New walking access champion for top of the south
Newly appointed New Zealand Walking Access Commission regional field advisor Penny Wardle is a firm believer in the power of individuals to make a difference.
It’s a quality the Blenheim woman expects to see in action in the community as she takes on the role at the top of the South Island.
A keen tramper and freelance communications consultant, Ms Wardle will champion public access in Nelson, Tasman, Marlborough and Kaikoura. She is working alongside newly-appointed Inger Perkins (West Coast) to promote access to the outdoors. The two replace former regional field advisor Chris Tonkin of Wakefield in Nelson.
Ms Wardle believes good walking access outcomes come from recognising that there are different points of view and resolutions cannot be forced.
“I like the way the Commission works with people to come up with solutions everyone can be happy with. Successful outcomes rely on people coming together and finding solutions that are agreeable to all sides,” she said.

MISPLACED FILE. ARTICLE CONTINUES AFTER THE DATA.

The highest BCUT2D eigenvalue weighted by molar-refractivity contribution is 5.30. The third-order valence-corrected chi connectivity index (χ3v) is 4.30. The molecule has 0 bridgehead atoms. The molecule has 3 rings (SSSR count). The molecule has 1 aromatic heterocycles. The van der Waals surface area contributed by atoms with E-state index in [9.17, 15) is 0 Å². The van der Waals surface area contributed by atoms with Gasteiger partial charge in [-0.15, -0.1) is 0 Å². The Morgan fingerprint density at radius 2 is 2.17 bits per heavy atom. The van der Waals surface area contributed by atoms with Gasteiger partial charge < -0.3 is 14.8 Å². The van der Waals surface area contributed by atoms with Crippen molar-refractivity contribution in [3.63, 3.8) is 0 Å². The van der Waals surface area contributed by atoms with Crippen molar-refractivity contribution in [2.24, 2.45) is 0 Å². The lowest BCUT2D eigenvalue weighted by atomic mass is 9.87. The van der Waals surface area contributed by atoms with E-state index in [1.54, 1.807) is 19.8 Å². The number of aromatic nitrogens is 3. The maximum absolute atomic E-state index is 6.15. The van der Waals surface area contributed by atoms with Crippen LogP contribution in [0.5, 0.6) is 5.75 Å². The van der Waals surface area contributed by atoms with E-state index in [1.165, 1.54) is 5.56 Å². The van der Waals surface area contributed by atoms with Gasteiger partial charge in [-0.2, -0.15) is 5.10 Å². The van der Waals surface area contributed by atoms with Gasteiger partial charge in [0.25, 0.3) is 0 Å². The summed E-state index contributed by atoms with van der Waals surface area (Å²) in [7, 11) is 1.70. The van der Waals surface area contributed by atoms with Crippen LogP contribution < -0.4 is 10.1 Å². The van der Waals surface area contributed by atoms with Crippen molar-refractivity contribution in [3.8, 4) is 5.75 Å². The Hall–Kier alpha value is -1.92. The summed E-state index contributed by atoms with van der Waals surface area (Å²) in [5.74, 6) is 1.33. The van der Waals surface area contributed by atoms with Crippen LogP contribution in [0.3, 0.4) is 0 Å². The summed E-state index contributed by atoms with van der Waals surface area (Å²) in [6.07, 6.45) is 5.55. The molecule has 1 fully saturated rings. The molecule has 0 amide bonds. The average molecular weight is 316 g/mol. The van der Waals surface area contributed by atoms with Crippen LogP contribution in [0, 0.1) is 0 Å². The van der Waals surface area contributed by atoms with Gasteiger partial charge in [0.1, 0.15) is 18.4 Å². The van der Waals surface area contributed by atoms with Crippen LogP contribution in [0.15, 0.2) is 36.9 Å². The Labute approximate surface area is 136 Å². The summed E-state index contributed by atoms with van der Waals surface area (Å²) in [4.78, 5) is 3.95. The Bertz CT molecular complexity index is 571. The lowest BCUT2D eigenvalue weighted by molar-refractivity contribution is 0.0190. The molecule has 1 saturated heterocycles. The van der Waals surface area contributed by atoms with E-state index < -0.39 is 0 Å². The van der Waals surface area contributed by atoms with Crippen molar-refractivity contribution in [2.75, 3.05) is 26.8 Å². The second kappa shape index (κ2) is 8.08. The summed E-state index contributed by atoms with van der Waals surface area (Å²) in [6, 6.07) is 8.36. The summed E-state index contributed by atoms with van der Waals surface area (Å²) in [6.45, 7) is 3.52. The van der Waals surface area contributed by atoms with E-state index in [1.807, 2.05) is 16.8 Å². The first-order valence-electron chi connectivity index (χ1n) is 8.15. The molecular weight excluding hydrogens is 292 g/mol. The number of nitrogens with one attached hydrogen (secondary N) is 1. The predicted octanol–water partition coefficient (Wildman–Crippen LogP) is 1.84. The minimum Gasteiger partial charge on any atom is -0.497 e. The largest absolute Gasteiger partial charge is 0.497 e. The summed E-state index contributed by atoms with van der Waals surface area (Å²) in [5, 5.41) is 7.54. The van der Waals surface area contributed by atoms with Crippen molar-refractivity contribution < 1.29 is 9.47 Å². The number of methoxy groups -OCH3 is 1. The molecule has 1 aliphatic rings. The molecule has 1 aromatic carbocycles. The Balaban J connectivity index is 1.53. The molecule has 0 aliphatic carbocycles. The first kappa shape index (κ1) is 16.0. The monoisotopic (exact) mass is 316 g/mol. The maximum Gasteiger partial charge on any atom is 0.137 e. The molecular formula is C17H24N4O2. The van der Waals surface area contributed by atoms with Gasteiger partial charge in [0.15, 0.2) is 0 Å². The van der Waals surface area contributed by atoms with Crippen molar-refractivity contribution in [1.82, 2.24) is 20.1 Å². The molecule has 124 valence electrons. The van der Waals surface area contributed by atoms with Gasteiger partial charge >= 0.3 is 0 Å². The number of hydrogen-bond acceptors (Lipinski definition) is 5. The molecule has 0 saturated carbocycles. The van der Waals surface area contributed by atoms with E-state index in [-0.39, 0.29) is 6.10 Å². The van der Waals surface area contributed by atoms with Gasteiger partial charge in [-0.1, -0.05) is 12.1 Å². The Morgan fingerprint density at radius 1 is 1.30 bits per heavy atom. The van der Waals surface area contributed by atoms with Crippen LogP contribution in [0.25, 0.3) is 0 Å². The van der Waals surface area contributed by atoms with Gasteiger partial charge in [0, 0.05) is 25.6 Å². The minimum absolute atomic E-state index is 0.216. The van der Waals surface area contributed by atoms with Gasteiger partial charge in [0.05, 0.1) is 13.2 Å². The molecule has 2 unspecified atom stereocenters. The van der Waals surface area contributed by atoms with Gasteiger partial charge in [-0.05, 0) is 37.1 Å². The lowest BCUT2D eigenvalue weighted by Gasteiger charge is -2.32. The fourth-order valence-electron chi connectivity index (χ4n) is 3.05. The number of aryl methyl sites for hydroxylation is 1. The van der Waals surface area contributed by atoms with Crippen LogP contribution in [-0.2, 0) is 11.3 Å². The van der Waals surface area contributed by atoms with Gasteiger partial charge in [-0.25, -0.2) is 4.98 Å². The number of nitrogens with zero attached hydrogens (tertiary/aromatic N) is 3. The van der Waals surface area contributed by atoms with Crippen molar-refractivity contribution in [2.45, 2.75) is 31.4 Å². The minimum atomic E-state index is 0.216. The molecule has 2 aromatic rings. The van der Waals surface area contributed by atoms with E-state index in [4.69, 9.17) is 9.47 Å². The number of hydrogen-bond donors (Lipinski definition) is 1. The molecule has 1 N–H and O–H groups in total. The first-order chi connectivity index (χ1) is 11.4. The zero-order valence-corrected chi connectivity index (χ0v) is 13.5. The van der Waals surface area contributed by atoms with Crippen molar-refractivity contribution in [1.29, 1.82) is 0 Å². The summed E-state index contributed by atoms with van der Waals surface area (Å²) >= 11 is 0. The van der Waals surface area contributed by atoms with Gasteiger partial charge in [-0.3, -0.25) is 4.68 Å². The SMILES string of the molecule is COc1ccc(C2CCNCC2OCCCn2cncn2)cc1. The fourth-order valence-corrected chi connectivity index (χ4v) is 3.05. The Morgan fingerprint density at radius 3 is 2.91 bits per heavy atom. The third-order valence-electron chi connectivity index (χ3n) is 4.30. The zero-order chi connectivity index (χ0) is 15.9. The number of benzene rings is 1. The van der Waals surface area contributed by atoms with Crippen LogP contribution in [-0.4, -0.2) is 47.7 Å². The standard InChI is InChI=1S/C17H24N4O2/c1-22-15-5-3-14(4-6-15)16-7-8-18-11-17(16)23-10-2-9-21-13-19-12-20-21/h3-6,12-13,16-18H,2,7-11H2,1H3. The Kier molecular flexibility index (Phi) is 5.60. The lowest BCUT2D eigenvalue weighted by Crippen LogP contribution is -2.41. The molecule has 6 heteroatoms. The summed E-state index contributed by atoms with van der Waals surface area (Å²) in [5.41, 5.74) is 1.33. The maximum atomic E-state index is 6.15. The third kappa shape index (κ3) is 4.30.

Ms Wardle has helped clients including Environment Canterbury and the Marlborough District Council encourage biodiversity protection on private land. She was part of Marlborough Environment Awards farming and forestry judging teams and has worked as both a freelance journalist and for the Marlborough Express.
“I am especially interested in sustainable management of natural resources from the perspective of people who make a living from them and those charged with the protection of these resources. I’ve enjoyed working with a range of people from farmers to national and local government representatives and community groups.”
New Zealand Walking Access Commission chief executive Mark Neeson said Ms Wardle’s appointment will help strengthen the Commission’s presence, especially in Marlborough where she lives.
“Ms Wardle’s enthusiasm and experience will be of great value to the Commission’s work and we’re very pleased to have her on board,” he said.
Ms Wardle joins the Commission’s team of 12 regional field advisors across the country, charged with negotiating access, helping to resolve disputes and raising awareness of responsible behaviour and New Zealand’s outdoor heritage.
“I’ve walked the Northland section of the Te Araroa trail, as well as other trails here and overseas,” she said. “I’ve seen the benefits of access in areas that weren’t previously accessible.”
Ms Wardle looks forward to getting to know the top of the south better.